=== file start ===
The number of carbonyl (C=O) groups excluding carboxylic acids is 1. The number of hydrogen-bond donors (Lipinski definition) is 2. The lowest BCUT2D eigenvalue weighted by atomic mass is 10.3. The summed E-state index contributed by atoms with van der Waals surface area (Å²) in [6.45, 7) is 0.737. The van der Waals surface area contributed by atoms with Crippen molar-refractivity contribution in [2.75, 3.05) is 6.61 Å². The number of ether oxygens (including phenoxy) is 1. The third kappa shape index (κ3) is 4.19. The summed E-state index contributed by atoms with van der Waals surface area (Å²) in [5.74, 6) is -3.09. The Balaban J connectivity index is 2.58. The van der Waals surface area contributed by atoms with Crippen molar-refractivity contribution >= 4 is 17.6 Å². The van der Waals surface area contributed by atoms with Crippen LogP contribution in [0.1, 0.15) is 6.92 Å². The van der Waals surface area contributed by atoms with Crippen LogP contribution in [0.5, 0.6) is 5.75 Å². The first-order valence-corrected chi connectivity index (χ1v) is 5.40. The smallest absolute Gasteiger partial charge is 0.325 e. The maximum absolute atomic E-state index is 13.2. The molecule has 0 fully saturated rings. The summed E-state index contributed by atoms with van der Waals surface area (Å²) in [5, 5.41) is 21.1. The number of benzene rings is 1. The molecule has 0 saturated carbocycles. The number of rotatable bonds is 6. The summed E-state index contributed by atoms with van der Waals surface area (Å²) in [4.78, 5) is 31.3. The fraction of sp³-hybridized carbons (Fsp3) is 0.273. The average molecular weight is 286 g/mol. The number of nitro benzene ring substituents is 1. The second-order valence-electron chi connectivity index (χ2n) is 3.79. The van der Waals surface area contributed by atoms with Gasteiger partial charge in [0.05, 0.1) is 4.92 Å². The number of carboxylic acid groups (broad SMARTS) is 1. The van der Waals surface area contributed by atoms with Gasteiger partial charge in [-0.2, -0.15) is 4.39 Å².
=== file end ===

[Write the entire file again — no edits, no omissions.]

The number of carbonyl (C=O) groups excluding carboxylic acids is 1. The number of hydrogen-bond donors (Lipinski definition) is 2. The lowest BCUT2D eigenvalue weighted by atomic mass is 10.3. The summed E-state index contributed by atoms with van der Waals surface area (Å²) in [6.45, 7) is 0.737. The van der Waals surface area contributed by atoms with Crippen molar-refractivity contribution in [2.75, 3.05) is 6.61 Å². The number of ether oxygens (including phenoxy) is 1. The third kappa shape index (κ3) is 4.19. The summed E-state index contributed by atoms with van der Waals surface area (Å²) in [5.74, 6) is -3.09. The Balaban J connectivity index is 2.58. The van der Waals surface area contributed by atoms with Crippen molar-refractivity contribution >= 4 is 17.6 Å². The van der Waals surface area contributed by atoms with Crippen LogP contribution in [0.1, 0.15) is 6.92 Å². The van der Waals surface area contributed by atoms with Crippen LogP contribution in [0.5, 0.6) is 5.75 Å². The first-order valence-corrected chi connectivity index (χ1v) is 5.40. The smallest absolute Gasteiger partial charge is 0.325 e. The maximum absolute atomic E-state index is 13.2. The molecule has 0 fully saturated rings. The summed E-state index contributed by atoms with van der Waals surface area (Å²) in [5, 5.41) is 21.1. The number of benzene rings is 1. The molecule has 0 saturated carbocycles. The number of rotatable bonds is 6. The summed E-state index contributed by atoms with van der Waals surface area (Å²) in [4.78, 5) is 31.3. The fraction of sp³-hybridized carbons (Fsp3) is 0.273. The average molecular weight is 286 g/mol. The number of nitro benzene ring substituents is 1. The second-order valence-electron chi connectivity index (χ2n) is 3.79. The van der Waals surface area contributed by atoms with Gasteiger partial charge in [0.05, 0.1) is 4.92 Å². The number of carboxylic acid groups (broad SMARTS) is 1. The van der Waals surface area contributed by atoms with Gasteiger partial charge in [-0.2, -0.15) is 4.39 Å².